Saturday, 3 January 2009

U.S. Housing Market : 1890-2006 vs Finnish Housing Market


This chart show the price evolution in the US from 1890. If one lesson should be taken from this chart, is that the price, overtime, is stable adjusted to inflation.

Although it is clear that we have episode of boom and bust, which always bring the value back to the average level (100-120 in this index).

The only period where house price were relatively cheap was between first and second world war. Even during the depression, house were rising, albeit at an historical low.

Conclusion:
-Price stability is of the essence for housing. It's is a target for speculation during only short time (10 years) then goes back to average. This has a very similar pattern with the Finnish housing market.

-It's quite impressing to see that we have not yet seen the bottom in the U.S. Housing Market since its peak of 2006. Most probably a "bottom" will happen, maybe in 2010-2011, so 4-5 years at best.

Translating that to the Finnish market, we will probably see a bottom in 2008+(3-4 years) = [2011-2012] which is the period I would recommend people to purchase a house (according to today analysis, which might still change (due to political intervention-non-sense law, self interest, greed, corruption or sharper than expected correction in 2009-2010 )

6 comments:

Rui said...

For 2009 it is quite clear, buying housing is better than rent.

Simple calculation, for a decent 4 room apartment.

1) rent 1200 Euro. I really doubt you can get it this cheap.

2) Buy, 300K Euro, current interest rate 4% (can only be less), this make 1000 Euro interest/month, + 200 Euro maintanence fee, total 1200.

So if you have 100K cash, and taking less than 200K loan, it is still much better to buy house than rent. Another option is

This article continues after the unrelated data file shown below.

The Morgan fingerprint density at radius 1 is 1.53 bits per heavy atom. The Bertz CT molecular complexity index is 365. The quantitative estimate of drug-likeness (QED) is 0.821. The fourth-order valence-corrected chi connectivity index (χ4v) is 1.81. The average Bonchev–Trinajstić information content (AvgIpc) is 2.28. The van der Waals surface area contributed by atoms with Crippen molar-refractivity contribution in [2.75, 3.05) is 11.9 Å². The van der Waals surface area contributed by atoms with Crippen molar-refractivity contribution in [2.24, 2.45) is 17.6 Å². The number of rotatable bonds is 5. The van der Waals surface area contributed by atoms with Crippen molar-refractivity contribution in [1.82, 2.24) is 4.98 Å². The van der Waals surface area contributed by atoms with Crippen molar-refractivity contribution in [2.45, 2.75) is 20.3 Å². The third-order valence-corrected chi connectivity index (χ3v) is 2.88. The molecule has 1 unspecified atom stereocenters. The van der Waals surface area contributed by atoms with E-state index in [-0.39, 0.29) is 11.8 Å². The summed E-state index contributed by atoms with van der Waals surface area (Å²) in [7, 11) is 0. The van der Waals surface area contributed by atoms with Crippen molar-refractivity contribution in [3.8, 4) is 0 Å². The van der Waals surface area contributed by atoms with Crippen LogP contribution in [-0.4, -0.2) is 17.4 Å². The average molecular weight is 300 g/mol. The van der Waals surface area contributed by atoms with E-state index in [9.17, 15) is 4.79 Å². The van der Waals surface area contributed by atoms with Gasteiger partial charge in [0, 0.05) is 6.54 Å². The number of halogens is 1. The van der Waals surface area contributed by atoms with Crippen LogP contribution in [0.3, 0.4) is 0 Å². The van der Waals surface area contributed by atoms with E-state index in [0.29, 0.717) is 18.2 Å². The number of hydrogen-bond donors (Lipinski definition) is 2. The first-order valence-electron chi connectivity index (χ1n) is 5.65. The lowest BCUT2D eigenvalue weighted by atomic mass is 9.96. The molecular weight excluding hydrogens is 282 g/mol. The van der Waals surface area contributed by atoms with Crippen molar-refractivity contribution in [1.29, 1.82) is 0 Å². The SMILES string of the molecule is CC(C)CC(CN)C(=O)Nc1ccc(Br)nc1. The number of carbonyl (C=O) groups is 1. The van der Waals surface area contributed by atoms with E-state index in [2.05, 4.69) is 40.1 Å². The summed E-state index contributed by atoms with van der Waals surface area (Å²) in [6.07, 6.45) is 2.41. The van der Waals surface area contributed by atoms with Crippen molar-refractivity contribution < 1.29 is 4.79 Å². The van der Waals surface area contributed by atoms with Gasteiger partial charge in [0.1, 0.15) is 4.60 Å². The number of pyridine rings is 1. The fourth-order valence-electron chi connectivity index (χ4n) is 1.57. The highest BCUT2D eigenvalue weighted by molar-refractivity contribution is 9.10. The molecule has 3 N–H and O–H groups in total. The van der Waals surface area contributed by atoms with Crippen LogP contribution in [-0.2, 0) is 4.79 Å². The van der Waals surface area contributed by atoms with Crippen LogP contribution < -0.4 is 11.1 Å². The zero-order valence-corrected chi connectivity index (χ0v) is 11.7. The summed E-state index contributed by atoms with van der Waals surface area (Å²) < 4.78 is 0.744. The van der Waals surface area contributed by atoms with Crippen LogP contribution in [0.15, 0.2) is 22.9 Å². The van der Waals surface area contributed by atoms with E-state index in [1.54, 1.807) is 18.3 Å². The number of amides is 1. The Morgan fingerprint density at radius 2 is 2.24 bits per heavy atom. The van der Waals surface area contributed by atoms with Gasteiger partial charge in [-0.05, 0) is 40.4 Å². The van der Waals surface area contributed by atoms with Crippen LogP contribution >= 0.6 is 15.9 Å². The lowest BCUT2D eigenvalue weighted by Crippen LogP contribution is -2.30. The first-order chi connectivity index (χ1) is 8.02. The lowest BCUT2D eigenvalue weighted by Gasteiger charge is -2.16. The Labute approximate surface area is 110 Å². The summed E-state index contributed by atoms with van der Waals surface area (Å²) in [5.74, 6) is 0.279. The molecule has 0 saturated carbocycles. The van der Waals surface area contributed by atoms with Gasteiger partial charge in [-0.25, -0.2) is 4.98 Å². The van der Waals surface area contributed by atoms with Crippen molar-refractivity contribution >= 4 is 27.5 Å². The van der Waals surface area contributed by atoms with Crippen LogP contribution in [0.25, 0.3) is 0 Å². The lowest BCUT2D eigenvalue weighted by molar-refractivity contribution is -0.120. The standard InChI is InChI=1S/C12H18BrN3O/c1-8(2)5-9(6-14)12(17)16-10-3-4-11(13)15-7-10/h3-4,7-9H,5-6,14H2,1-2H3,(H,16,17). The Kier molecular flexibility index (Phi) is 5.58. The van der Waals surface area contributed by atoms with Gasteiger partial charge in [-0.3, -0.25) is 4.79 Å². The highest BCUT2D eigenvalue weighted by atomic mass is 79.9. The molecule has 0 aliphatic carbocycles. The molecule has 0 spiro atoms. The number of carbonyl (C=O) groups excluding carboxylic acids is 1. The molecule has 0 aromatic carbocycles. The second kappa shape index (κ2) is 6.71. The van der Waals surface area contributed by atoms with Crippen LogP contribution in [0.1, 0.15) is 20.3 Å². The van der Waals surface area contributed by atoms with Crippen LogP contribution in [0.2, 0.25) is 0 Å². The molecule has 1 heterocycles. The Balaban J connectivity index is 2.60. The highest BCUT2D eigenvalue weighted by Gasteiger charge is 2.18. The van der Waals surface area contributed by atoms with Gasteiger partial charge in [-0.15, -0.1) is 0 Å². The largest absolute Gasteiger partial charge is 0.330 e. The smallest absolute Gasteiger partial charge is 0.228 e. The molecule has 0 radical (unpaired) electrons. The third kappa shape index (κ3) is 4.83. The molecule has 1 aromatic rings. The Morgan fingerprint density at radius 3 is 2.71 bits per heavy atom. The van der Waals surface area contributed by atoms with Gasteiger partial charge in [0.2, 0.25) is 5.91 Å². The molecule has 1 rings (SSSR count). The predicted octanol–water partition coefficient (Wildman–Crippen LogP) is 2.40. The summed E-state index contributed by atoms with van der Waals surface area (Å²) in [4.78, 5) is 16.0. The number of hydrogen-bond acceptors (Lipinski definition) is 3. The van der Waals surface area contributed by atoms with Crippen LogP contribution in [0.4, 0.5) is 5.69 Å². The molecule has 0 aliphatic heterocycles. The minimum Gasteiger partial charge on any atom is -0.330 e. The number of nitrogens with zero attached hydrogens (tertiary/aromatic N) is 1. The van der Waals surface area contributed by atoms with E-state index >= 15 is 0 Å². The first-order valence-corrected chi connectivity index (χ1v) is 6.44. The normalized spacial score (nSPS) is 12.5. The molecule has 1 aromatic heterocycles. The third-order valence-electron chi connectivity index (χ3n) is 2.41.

1) invest 100K cash in stock market, and become 50K at the end of the year,
2) pay 1200 Euro rent per month to live.

In the past year 2008, the biggest losers are stock market investors, on average suffer 50% loss. Housing price has decreased, but not so much.

HousingFinland said...

your assumptions are clearly flawed...

If your 300k house price fall by 5%, you are effectively covering you yearly rent... since you are saving about 15 000 euro just by watching -not buying-.

In the meantime if you had put this year as i recommended few time in this blog, in 5% term account you would get 5000 euro minus tax. Which will cover quite few month of rent...and you can easily find between 700-1000 euro rent (which i think will go lower since that's pretty big relative to Finnish salaries and coming recession).

*I think I already told you that when stock market fall, everybody is a loser as government, pension liabilities are impacted.

As a matter of fact, no one will ever put 100% of his wealth in the stock market, usually people diversify in other assets (Bonds, housing, gold etc...). And common sense will tell you when rates are at 5%, risk free to choose that option (and diversify banks this time, just in case you had a complete meltdown of the banking system).

The other part that you forget is the "Sleeping effect"... If you have 100k in cash in the banks, you can sleep well, no stress about recession or about losing your job or seeing the carrot or meat price going higher by 20 cents ;->.